[ Project status: Completed ]

Intangible Effects (no. 1) is an interactive installation that enables viewers to explore the soundscape of Seattle’s Yesler Terrace neighborhood. It was commissioned by the Frye Art Museum, for the Moment Magnitude [Mw] exhibition.


Yesler Terrace is a public housing development in Seattle’s First Hill neighborhood. Built between 1941-1943, it was Washington State’s first public housing development, and the first racially integrated public housing development in the United States. It is by all accounts a vibrant community and one of Seattle’s most diverse neighborhoods. Earlier this year, Seattle City Council approved a plan to demolish Yesler Terrace to make way for new, mixed-income development – a controversial plan necessitating the displacement of Yesler Terrace’s approximately 1200 residents.



To realize this project, a 7-week workshop was held at the Yelser Community Center for Seattle youth aged 14-17. Participants collected field recordings, documented performances, and conducted interviews with Yesler Terrace residents. Audio pieces were then  selected to represent daily life in the neighborhood and residents’ concerns about its uncertain future. A series of sound boxes was constructed to “house” the sounds. By interacting with the boxes, visitors to the installation are able to explore the Yesler Terrace soundscape, and to create their own, ephemeral compositions.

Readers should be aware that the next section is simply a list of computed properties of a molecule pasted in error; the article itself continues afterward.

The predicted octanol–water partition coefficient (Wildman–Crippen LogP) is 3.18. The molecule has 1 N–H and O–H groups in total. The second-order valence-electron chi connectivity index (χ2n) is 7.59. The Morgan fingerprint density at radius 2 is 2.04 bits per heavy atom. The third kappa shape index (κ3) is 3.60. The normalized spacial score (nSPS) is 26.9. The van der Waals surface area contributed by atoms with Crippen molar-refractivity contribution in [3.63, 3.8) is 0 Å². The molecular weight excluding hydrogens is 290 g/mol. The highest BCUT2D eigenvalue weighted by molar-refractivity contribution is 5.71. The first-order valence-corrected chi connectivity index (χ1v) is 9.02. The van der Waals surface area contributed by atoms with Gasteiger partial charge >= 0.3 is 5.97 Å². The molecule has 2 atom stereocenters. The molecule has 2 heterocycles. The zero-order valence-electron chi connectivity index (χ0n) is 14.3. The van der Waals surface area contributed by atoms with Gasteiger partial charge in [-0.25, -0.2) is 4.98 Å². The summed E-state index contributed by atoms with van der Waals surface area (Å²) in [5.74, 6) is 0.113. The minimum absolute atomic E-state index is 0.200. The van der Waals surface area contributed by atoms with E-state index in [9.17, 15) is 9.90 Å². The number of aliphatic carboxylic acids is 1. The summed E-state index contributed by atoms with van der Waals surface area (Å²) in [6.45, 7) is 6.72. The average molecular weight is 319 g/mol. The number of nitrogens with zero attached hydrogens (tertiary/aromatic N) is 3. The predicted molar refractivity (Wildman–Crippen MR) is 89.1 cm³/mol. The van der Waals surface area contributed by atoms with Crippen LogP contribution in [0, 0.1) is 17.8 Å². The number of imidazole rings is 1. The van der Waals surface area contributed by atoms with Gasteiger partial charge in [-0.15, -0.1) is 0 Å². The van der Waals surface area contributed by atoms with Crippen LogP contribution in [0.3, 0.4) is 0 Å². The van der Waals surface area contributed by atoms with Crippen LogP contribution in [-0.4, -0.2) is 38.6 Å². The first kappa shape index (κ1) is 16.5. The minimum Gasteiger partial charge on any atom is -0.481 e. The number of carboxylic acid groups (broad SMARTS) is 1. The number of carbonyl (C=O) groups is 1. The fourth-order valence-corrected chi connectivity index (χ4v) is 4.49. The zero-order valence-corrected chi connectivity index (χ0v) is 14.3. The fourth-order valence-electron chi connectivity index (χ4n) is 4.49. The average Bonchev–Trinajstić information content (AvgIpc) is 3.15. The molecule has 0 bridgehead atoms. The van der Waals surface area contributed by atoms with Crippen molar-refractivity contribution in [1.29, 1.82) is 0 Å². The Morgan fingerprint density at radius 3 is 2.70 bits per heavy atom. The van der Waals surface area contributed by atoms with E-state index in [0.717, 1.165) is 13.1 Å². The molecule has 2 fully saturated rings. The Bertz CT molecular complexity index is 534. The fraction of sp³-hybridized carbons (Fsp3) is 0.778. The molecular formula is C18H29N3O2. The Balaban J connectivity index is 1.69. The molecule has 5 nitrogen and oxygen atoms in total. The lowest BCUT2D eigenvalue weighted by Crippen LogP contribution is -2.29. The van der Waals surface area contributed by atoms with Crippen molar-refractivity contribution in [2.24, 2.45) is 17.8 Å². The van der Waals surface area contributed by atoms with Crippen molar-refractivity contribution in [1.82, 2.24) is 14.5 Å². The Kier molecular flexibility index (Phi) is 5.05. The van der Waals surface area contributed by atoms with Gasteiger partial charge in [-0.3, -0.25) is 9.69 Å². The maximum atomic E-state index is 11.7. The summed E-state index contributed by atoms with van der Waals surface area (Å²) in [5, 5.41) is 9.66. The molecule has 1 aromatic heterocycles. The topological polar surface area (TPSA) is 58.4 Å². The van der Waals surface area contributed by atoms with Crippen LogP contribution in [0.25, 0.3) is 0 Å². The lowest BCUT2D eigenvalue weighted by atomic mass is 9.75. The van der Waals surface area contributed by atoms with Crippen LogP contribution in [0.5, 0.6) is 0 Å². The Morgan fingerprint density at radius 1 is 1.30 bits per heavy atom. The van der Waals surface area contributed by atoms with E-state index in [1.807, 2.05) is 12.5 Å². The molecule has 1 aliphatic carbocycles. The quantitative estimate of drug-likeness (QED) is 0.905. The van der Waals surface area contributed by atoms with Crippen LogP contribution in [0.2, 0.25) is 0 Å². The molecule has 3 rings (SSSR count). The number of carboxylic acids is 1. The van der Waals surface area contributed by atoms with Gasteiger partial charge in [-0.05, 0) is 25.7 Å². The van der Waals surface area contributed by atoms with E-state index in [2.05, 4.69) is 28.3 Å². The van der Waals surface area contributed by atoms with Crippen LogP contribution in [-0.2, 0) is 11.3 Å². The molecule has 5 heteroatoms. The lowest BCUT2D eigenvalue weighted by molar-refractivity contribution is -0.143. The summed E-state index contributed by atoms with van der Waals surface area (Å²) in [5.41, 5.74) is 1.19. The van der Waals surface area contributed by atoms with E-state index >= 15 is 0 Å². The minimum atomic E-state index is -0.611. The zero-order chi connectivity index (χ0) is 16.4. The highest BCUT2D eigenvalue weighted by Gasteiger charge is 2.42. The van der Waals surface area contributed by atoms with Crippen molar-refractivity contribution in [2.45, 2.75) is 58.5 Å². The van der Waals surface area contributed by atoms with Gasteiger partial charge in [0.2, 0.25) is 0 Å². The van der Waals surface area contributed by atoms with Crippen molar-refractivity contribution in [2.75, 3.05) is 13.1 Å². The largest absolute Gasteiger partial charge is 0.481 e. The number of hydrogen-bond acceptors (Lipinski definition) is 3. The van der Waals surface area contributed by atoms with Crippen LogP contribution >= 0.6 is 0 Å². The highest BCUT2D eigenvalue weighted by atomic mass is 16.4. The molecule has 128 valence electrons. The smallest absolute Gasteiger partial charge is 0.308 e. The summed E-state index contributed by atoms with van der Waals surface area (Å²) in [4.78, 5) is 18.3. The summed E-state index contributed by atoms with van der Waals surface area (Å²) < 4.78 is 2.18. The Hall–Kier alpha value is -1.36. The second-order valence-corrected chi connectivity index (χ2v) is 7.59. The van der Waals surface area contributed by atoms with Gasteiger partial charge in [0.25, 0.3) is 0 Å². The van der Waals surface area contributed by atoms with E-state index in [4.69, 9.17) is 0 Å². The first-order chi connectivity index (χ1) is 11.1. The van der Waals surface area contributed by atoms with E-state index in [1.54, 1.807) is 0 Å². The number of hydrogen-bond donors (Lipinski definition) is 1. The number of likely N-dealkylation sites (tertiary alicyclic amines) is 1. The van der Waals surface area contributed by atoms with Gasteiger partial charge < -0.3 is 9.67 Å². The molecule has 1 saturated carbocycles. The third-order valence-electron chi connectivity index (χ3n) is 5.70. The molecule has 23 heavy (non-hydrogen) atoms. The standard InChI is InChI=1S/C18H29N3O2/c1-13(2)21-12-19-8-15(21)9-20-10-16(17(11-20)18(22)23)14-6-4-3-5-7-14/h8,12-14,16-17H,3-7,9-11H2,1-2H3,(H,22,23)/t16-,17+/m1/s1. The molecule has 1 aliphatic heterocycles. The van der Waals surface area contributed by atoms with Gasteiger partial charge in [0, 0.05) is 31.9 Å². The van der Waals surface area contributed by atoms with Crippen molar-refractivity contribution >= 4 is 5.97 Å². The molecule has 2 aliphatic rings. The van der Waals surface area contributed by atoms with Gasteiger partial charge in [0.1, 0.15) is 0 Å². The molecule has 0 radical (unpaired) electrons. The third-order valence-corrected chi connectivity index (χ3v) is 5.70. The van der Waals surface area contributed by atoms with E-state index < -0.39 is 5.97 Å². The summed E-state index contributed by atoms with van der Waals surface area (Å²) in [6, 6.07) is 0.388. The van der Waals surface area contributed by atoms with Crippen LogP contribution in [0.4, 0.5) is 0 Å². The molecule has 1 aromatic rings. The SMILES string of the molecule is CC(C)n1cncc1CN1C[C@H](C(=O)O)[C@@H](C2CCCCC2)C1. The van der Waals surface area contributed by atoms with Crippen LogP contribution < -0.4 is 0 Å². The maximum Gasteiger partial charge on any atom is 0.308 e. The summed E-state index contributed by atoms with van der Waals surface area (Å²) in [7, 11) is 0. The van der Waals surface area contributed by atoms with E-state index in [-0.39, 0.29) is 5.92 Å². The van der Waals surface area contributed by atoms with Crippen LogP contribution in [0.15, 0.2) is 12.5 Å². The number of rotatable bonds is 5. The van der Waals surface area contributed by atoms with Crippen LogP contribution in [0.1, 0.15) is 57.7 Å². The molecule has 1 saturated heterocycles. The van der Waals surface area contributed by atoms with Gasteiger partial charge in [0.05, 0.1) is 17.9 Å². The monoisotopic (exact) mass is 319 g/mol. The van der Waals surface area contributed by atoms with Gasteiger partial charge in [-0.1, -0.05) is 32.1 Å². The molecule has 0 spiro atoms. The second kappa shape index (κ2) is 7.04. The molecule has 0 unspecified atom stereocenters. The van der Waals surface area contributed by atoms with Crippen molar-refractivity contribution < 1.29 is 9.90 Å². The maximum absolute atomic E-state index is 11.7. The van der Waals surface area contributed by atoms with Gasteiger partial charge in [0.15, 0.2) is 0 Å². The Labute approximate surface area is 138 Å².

[Installation images will be forthcoming]

Here are some of the sounds included in the installation:


Our intention in undertaking this project was to foster creative exploration of the urban environment, at a moment when public engagement seems simultaneously urgent and maddeningly ineffectual. Focusing on sound serves to shift emphasis from the relatively static vernacular of architectural form that has dominated public discussion of the Yesler Terrace redevelopment effort. IE#1 oriented attention instead towards the neighborhood as lived experience, approaching urban space as literally and figuratively vibrating with human activity. In so doing, the project conceptualized the neighborhood’s character not as a collection of buildings, but as arising through the activities of its inhabitants. Our aims were to encourage critical reflection on the meaning and character of neighborhood life, and hopefully, to offer our young participants a means to understand and articulate value for themselves and to the city at large.

“The Twighlight of Yesler Terrace,” The Stranger, Feb 6 2013
“Intangible Effects No. 1,”
Arcade Magazine 31.1, Winter 2012


Concept and production: Tad Hirsch
Project coordination: Laura O’Quin
Fabrication: John Martin
Production Assistance: Mike Fretto, Kari Gaynor

Partner organziations
The Multimedia Resource and Training Institute (MMRTI)
KUOW RadioActive
The Public Practice Studio at UW 

Intangible Effects (no. 1) is supported by a grant from the Washington State Arts Commission, with funding – in part – by the Wallace Foundation.